Universal Music Group -- one of the biggest publishers of music in the world -- said that it plans to employ copy-protection on all of its CDs by the middle of next year. It also plans to refund sales of the "Fast & Furious -- More Music" to retailers who are confronted by disgruntled consumers who don't read a warning sticker on the case advising them of the copy protection. Of course, individual retailers and music store chains are left to decide how they'll deal with the problem -- despite Universal's willingness to take back the discs, many retailers employ a no return policy once the CD's wrapper is off.
While this is one of the first publicized efforts at copy-protecting audio CDs from a major American music publisher, it's not the first time it's been done. In addition to a few select incidents involving other domestic music releases, millions of copy-protected CDs have already been published in Europe.
Those efforts haven't gone without legal challenges from consumer advocacy groups. Various technical problems have also tarnished the public relations images of the companies in question -- in some cases, these copy protection schemes render the discs unplayable even on certain brands of regular, run-of-the-mill CD audio players.
Some at major labels and at the Recording Industry Association of America (RIAA) say that the industry is left with no choice but to employ copy protection on their new works, thanks to the proliferation of MP3 players, easy to use CD mastering software and disc burners, which are now standard issue on many PCs. Even Apple has emphasized in recent ad campaigns how easy it is to use its systems to make mix discs or to use MP3 players -- although its new iPod television ad specifically advises viewers not to steal music.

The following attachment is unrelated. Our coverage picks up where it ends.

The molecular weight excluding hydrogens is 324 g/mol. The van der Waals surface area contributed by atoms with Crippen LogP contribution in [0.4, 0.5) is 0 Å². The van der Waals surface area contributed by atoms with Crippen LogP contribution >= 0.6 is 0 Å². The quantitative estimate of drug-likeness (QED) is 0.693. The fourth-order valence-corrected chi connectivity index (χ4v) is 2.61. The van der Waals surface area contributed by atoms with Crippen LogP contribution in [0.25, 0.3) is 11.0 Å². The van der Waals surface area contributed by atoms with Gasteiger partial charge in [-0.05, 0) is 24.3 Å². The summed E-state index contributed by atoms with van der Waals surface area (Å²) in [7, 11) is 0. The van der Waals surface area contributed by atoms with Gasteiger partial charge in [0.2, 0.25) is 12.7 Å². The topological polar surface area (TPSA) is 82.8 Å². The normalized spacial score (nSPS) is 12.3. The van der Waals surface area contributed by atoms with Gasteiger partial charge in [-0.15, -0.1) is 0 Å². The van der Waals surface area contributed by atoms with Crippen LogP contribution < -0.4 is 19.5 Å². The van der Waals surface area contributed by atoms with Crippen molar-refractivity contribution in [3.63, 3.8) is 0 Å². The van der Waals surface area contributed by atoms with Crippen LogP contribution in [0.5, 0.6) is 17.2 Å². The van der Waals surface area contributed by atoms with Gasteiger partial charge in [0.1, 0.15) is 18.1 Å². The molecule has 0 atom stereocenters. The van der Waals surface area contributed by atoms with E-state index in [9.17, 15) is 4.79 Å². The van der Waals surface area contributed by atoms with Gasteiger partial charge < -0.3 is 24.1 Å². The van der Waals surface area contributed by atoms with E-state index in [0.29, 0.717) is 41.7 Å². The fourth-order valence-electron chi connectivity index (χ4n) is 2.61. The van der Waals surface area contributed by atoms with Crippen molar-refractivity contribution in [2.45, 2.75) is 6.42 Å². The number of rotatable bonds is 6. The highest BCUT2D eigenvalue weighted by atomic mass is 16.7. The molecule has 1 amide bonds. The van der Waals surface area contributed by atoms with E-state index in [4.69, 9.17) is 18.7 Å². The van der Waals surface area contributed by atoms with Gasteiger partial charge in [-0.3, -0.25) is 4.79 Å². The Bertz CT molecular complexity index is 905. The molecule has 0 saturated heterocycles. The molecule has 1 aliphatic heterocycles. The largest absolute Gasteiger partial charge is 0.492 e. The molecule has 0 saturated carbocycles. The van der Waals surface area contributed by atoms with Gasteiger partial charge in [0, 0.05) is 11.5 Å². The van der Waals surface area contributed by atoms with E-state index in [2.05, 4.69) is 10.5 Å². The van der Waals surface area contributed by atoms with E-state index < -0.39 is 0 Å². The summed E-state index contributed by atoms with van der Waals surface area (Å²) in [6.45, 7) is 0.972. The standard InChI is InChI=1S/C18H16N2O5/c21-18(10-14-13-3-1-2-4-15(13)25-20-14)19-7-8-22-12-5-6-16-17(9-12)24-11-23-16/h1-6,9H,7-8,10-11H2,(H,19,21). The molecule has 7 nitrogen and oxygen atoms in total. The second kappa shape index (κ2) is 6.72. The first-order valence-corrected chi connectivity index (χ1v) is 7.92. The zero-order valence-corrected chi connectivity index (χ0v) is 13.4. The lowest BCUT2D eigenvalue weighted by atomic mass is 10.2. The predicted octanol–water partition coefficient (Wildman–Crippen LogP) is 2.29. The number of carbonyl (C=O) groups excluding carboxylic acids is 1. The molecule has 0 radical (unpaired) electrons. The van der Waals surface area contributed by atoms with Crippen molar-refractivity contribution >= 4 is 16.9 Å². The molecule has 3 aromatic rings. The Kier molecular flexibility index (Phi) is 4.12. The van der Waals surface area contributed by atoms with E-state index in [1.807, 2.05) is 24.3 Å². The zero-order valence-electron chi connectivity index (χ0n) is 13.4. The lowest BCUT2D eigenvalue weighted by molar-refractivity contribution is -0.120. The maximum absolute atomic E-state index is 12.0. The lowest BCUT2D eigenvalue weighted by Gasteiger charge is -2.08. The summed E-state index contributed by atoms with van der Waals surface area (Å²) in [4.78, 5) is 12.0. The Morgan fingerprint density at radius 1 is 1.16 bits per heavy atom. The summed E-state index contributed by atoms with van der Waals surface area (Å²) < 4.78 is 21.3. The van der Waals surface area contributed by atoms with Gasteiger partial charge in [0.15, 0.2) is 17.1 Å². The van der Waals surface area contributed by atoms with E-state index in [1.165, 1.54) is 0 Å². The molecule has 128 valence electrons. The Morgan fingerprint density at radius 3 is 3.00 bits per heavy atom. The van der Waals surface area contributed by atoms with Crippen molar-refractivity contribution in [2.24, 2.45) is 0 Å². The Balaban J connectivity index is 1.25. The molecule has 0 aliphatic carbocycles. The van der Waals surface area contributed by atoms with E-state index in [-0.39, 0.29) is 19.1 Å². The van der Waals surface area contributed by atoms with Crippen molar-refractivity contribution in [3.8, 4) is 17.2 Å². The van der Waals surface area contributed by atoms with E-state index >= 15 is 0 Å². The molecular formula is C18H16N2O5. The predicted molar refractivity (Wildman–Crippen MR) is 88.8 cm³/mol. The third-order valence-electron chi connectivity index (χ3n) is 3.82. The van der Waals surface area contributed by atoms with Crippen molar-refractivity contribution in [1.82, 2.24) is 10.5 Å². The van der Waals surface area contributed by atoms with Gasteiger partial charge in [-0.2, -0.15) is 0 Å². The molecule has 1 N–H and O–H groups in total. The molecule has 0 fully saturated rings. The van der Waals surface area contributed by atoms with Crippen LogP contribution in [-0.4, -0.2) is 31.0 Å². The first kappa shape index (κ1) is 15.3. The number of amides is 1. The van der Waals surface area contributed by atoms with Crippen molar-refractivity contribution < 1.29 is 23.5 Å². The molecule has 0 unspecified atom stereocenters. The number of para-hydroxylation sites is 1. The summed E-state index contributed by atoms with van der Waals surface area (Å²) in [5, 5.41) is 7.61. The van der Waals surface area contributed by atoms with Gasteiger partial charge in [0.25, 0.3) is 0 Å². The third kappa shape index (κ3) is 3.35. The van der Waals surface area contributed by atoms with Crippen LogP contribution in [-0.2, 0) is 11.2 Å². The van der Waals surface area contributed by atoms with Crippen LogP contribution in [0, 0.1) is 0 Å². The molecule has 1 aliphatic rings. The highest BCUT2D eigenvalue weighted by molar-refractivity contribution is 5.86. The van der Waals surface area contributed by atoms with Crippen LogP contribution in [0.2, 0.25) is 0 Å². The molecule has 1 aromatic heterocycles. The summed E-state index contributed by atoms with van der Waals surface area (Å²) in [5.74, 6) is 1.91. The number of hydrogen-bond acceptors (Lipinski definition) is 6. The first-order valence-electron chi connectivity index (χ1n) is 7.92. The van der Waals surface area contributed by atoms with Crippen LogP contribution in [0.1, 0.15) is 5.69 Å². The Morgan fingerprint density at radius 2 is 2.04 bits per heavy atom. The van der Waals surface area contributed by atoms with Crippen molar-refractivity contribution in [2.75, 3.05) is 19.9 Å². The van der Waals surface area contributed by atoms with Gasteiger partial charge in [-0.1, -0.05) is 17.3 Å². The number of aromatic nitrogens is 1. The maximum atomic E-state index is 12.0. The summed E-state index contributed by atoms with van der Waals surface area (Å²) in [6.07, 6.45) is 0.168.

The issue of greater importance to Apple and Mac users is Universal Music Group's decision to employ a copy protection scheme that totally excludes the Mac platform -- thus rendering the Fast & Furious -- More Music soundtrack useless altogether, even for basic playback on the Macintosh.
With many of today's most popular recording artists, a multitude of labels and a catalog of music that stretches back decades, Universal Music Group is one of the largest publishers of music in the world. If the company adopts a Mac-hostile copy protection scheme across its entire catalog, it could exclude Mac users from the ability to use their systems to simply listen to a multitude of new CD releases in the years to come.